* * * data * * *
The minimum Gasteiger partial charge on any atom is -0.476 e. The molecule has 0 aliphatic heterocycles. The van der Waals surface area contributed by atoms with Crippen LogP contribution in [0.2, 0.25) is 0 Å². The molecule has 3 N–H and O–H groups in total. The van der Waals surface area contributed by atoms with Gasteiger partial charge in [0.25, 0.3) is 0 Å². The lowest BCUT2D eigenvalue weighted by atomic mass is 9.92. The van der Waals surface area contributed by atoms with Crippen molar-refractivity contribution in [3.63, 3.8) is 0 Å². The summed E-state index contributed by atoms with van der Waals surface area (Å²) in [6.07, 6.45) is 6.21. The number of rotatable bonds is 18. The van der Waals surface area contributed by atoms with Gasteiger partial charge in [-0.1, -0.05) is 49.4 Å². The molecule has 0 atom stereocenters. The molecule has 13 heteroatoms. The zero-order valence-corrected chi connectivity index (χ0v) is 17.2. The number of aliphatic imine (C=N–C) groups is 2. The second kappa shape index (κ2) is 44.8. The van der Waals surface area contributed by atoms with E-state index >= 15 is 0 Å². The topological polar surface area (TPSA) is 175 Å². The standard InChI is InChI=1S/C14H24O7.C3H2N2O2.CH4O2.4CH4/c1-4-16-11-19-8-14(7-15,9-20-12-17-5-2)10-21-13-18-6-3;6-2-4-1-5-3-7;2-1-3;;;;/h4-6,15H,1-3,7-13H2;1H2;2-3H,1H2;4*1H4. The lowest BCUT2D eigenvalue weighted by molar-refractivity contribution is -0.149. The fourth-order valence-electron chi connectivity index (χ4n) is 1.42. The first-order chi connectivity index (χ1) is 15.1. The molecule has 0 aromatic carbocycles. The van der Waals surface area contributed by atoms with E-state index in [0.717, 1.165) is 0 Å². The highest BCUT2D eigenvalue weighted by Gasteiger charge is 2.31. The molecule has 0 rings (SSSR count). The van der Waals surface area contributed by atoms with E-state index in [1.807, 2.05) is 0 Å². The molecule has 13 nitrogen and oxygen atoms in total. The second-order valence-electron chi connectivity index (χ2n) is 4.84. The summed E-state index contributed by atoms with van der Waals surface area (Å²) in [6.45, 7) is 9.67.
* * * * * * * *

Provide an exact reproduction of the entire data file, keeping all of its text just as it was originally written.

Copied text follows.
The minimum Gasteiger partial charge on any atom is -0.476 e. The molecule has 0 aliphatic heterocycles. The van der Waals surface area contributed by atoms with Crippen LogP contribution in [0.2, 0.25) is 0 Å². The molecule has 3 N–H and O–H groups in total. The van der Waals surface area contributed by atoms with Gasteiger partial charge in [0.25, 0.3) is 0 Å². The lowest BCUT2D eigenvalue weighted by atomic mass is 9.92. The van der Waals surface area contributed by atoms with Crippen molar-refractivity contribution in [3.63, 3.8) is 0 Å². The summed E-state index contributed by atoms with van der Waals surface area (Å²) in [6.07, 6.45) is 6.21. The number of rotatable bonds is 18. The van der Waals surface area contributed by atoms with Gasteiger partial charge in [-0.1, -0.05) is 49.4 Å². The molecule has 0 atom stereocenters. The molecule has 13 heteroatoms. The zero-order valence-corrected chi connectivity index (χ0v) is 17.2. The number of aliphatic imine (C=N–C) groups is 2. The second kappa shape index (κ2) is 44.8. The van der Waals surface area contributed by atoms with E-state index >= 15 is 0 Å². The topological polar surface area (TPSA) is 175 Å². The standard InChI is InChI=1S/C14H24O7.C3H2N2O2.CH4O2.4CH4/c1-4-16-11-19-8-14(7-15,9-20-12-17-5-2)10-21-13-18-6-3;6-2-4-1-5-3-7;2-1-3;;;;/h4-6,15H,1-3,7-13H2;1H2;2-3H,1H2;4*1H4. The lowest BCUT2D eigenvalue weighted by molar-refractivity contribution is -0.149. The fourth-order valence-electron chi connectivity index (χ4n) is 1.42. The first-order chi connectivity index (χ1) is 15.1. The molecule has 0 aromatic carbocycles. The van der Waals surface area contributed by atoms with E-state index in [0.717, 1.165) is 0 Å². The highest BCUT2D eigenvalue weighted by Gasteiger charge is 2.31. The molecule has 0 rings (SSSR count). The van der Waals surface area contributed by atoms with E-state index in [1.807, 2.05) is 0 Å². The molecule has 13 nitrogen and oxygen atoms in total. The second-order valence-electron chi connectivity index (χ2n) is 4.84. The summed E-state index contributed by atoms with van der Waals surface area (Å²) in [6.45, 7) is 9.67.